There's a learning curve here. After so long playing whispy avoidance Wood Elves, it's unusual to have a killing machine that other people want to avoid. Maybe I'll start on the nursery slopes with a regular Treeman, than graduate back to Durthu.

Verdict: Do Not Be ... Hasty ... To Dismiss Him

Glade Captain (BSB)

He had a bad run of luck for shooting (I'm sure, on average, the Talon of Kurnos should have got one out of four hits - but nada) - I did my part rolling enough arrows for the Hail of Doom, but he had a miserable time hitting anything.

In the first two battles, he was in the Wardancer bunker, and didn't work out so well (the rationale for putting him in there - to boost their ward saves - never came about as I never wanted to put them to the test against hostile magic). When I bailed him out in the second two games he was more useful - avoiding trouble against the Warriors and boosting a Glade Guard's combat potential sufficiently to kill a Sorceress.

The Ld re-rolls he provided were certainly appreciated, and he makes a good shooting threat (in theory), but I'd rather have a BSB mounted on a Great Eagle or Bear, and get some manoeuvrability.

Verdict: Below Standard


My first experience with the Lore of Life and wow is that a toolkit! Even if you spend a whole battle failing to Dwellers off Archaon, you can still hit him with a boosted Awakening of the Woods.

The extra wound after every spell was a life-saver (literally) for Durthu, which is the reason I took it, but being able to regrow my expensive units was a nice bonus. I avoided the Life lore since the whole deck was opened up to the Wood Elves, but there is some nice synergy there.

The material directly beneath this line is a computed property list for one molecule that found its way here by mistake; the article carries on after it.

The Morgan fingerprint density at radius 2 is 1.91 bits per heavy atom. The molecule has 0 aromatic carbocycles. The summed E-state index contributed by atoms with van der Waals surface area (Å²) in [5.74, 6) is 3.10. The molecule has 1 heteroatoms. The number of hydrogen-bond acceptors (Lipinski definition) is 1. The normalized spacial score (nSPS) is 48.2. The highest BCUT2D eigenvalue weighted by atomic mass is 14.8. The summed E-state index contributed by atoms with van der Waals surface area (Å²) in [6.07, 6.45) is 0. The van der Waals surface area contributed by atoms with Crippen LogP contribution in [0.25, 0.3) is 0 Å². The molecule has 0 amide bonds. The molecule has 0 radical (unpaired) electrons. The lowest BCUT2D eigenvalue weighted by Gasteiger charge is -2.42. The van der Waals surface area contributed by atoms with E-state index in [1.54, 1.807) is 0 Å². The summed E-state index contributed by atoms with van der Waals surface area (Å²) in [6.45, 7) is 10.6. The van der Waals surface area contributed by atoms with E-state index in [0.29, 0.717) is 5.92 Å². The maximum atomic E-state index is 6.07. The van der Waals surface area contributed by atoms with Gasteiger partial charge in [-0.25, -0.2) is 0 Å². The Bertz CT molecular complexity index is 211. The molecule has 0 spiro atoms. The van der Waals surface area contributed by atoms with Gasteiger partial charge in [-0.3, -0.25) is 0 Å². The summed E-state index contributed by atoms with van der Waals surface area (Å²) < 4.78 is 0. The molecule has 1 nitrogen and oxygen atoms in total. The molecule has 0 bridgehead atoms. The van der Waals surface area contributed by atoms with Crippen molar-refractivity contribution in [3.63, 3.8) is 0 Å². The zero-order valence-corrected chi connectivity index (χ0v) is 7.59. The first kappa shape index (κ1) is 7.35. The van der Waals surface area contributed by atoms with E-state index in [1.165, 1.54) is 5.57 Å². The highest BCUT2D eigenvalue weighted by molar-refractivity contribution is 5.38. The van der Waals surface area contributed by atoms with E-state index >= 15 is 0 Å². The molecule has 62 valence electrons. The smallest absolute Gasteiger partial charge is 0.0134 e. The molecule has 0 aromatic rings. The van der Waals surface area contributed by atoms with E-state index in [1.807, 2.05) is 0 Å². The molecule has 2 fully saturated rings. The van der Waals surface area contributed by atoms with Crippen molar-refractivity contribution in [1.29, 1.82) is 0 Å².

Again, an elven steed might suit her better - on foot, she feels too vulnerable. But I'd definitely be tempted to try a Lv4 version (or a Lv5 - damn you Allarielle!)

Verdict: Choose Life


A very expensive Lv 1, or a very under-equipped melee character? This one made it into my army list because I knew we'd get full access to the Lores, and Shadow can work awesomely with Wood Elves.

Despite that, I don't think I did much with Shadow magic in my battles. Other than Mindrazor the Wild Riders against Archaon (which worked out pretty well) and using Enfeebling Foe to make him more vulnerable to Dwellers Below (which could have been fantastic, but never was). Certainly my staple spell of Withering (followed by a withering hail of arrows) never came off. With three lores to choose from, and plenty of competition for magic dice from the Lifeweaver, I guess I never really focussed on it.

In combat, she was as expected: a better than average Wardancer. When that was useful (against Necropolis Knights), it was good; when it was not (against a Frostheart), it was irrelevant. The Bow of Loren was a nifty addition, as she has three Attacks and a high BS. It's a shame I mostly lumped all my characters into the DiscoStar, as using the lore attribute to bounce her into unexpected combats could have been fun (as it was, I just used it to reduce the models in contact from miscasts).

So I think there's a good character to be had there, but the points are probably better spent elsewhere.

Verdict: Too Flash(dance)

Glade Guard

Ah, the ever-reliable Glade Guard. These let me down during most of the battles, although it was probably my fault for giving them unrealistic targets.

The real flaw, I think, was in the mixed bag of arrows. I don't think I really achieved much with Poison and Flaming Arrows (and only two opponents were Forces of Destruction, so paying 40pts for Starfires was probably wasteful).

The real impact these had were on my deployment.  With Hagbane and Starfire I found myself setting up in a very linear fashion, just to be sure of range and line-of-sight. It was an usual position for Wood Elves - to be set up in a more conventional way that the opposite side, but that happened in most battles. And with my last two battles, it just meant I gave them up to Turn 2 charges.